Prospective shareholders might struggle to learn more about the company through other means. Calls to the phone number listed on the company’s SEC filings went to a number that has been disconnected, and a call to UBI Blockchain’s New York office rings to the mobile phone of Hong Zhu, who is listed in the filing without a title.
Zhu, who is selling 250,000 Class C shares in the offering, did not return calls seeking comment.
UBI Blockchain’s board approved a three-for-one share split, according to a filing on Wednesday, to improve trading liquidity and to “enhance the company’s flexibility in connection with possible future actions.”
Each shareholder will receive a dividend of three common shares for each share of class A and Class B ordinary share owned on January 9.
Like many companies hitching their fortunes to bitcoin and blockchain technology, UBI Blockchain’s stock has seesawed violently this year.
The shares surged more than 1,000 per cent in the early part of December and continue to swing with bitcoin-like vicissitude. The company’s shares rose as much as 27 per cent early on Wednesday before giving up much of those gains, only to surge 21 per cent after news of the stock split.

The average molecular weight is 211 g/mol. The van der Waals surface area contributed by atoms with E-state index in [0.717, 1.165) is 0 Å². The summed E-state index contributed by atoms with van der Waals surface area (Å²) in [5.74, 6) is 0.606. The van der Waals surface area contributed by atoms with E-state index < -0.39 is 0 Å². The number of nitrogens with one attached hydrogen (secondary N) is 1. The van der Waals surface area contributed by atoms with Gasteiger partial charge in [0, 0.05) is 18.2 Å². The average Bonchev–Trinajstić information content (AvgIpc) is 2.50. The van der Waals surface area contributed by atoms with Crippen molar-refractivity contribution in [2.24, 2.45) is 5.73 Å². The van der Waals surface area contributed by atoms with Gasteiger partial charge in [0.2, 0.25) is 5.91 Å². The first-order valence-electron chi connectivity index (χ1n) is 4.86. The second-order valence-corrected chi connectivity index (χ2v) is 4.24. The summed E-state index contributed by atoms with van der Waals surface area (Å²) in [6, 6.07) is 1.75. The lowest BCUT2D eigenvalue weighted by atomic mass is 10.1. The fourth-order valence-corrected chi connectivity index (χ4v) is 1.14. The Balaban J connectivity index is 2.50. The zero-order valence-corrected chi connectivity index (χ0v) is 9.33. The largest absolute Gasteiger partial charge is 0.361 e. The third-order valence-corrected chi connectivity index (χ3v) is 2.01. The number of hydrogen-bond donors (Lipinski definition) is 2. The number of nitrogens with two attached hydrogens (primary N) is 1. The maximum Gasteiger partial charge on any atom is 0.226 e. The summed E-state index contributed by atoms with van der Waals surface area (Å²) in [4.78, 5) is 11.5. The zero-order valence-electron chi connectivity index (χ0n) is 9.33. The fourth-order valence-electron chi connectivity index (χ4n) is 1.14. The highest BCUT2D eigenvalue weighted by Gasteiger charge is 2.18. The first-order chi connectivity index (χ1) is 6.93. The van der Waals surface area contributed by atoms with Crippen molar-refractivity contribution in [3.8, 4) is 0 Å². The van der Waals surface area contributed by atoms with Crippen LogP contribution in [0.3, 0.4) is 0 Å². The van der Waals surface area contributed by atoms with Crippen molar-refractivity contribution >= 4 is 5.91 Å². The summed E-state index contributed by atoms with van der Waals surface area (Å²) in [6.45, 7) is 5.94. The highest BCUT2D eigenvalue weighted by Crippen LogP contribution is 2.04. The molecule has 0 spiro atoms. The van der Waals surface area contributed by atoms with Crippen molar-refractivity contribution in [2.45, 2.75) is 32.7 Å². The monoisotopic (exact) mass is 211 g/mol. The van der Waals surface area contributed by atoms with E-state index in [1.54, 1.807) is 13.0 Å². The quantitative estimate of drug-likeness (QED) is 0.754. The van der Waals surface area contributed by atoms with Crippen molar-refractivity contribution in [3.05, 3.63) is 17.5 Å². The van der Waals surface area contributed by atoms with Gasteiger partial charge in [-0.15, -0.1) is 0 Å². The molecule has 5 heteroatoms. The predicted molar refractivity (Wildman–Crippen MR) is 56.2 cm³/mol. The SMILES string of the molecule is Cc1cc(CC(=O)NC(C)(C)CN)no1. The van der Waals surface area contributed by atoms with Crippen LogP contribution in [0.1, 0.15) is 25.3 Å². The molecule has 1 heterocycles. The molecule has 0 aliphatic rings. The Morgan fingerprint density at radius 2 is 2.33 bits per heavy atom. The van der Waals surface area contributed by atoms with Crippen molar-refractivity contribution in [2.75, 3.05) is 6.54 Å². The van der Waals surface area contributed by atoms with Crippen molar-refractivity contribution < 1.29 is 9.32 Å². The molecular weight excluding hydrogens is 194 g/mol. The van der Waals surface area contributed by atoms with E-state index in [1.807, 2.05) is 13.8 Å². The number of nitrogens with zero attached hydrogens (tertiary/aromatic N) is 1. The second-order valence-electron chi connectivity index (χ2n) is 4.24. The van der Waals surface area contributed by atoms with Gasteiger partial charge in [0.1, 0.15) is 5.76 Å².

Filings portray a company whose finances are tenuous. UBI Blockchain has an accumulated deficit of US$6.3 million and just US$15,406 in cash on hand.
It burns through “around US$220,000 per month,” according to the S-1 filing of December 21 outlining plans to sell shares.
The document adds that “management is uncertain that the company can generate sufficient revenues in the next 12-months to sustain our operations.”
And yet, company executives, rather than the company, would reap proceeds from the share sales. CEO Liu, who has personally funded this business through loans at a 7 per cent interest rate, is selling 40 million shares.
Just eight of UBI Blockchain’s employees work in “product development”. The company says it hopes to hire seven more employees by year end.